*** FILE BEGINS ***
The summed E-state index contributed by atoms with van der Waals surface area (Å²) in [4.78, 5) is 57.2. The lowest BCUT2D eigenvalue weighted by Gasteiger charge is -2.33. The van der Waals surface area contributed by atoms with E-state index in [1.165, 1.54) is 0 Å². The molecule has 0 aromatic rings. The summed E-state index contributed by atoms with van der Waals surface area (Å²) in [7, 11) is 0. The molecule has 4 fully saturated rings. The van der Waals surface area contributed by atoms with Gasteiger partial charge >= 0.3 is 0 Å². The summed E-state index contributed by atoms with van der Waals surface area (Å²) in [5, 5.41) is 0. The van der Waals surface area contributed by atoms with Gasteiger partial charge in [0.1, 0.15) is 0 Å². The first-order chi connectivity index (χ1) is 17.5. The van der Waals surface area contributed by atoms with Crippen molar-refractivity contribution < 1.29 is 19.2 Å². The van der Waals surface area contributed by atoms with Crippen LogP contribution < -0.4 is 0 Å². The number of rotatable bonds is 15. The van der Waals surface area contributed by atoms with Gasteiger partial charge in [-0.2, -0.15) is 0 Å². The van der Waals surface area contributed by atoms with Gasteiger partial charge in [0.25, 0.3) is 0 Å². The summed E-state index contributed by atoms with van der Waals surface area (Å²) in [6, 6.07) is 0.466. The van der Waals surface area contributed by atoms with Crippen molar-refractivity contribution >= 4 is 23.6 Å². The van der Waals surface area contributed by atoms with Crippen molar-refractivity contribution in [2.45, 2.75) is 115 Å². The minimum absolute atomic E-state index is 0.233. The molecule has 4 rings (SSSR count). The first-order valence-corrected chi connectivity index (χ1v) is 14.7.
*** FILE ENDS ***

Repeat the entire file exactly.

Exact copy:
The summed E-state index contributed by atoms with van der Waals surface area (Å²) in [4.78, 5) is 57.2. The lowest BCUT2D eigenvalue weighted by Gasteiger charge is -2.33. The van der Waals surface area contributed by atoms with E-state index in [1.165, 1.54) is 0 Å². The molecule has 0 aromatic rings. The summed E-state index contributed by atoms with van der Waals surface area (Å²) in [7, 11) is 0. The molecule has 4 fully saturated rings. The van der Waals surface area contributed by atoms with Gasteiger partial charge >= 0.3 is 0 Å². The summed E-state index contributed by atoms with van der Waals surface area (Å²) in [5, 5.41) is 0. The van der Waals surface area contributed by atoms with Gasteiger partial charge in [0.1, 0.15) is 0 Å². The first-order chi connectivity index (χ1) is 17.5. The van der Waals surface area contributed by atoms with Crippen molar-refractivity contribution < 1.29 is 19.2 Å². The van der Waals surface area contributed by atoms with Crippen LogP contribution < -0.4 is 0 Å². The number of rotatable bonds is 15. The van der Waals surface area contributed by atoms with Gasteiger partial charge in [-0.2, -0.15) is 0 Å². The van der Waals surface area contributed by atoms with Gasteiger partial charge in [0.25, 0.3) is 0 Å². The summed E-state index contributed by atoms with van der Waals surface area (Å²) in [6, 6.07) is 0.466. The van der Waals surface area contributed by atoms with Crippen molar-refractivity contribution >= 4 is 23.6 Å². The van der Waals surface area contributed by atoms with Crippen molar-refractivity contribution in [2.45, 2.75) is 115 Å². The minimum absolute atomic E-state index is 0.233. The molecule has 4 rings (SSSR count). The first-order valence-corrected chi connectivity index (χ1v) is 14.7.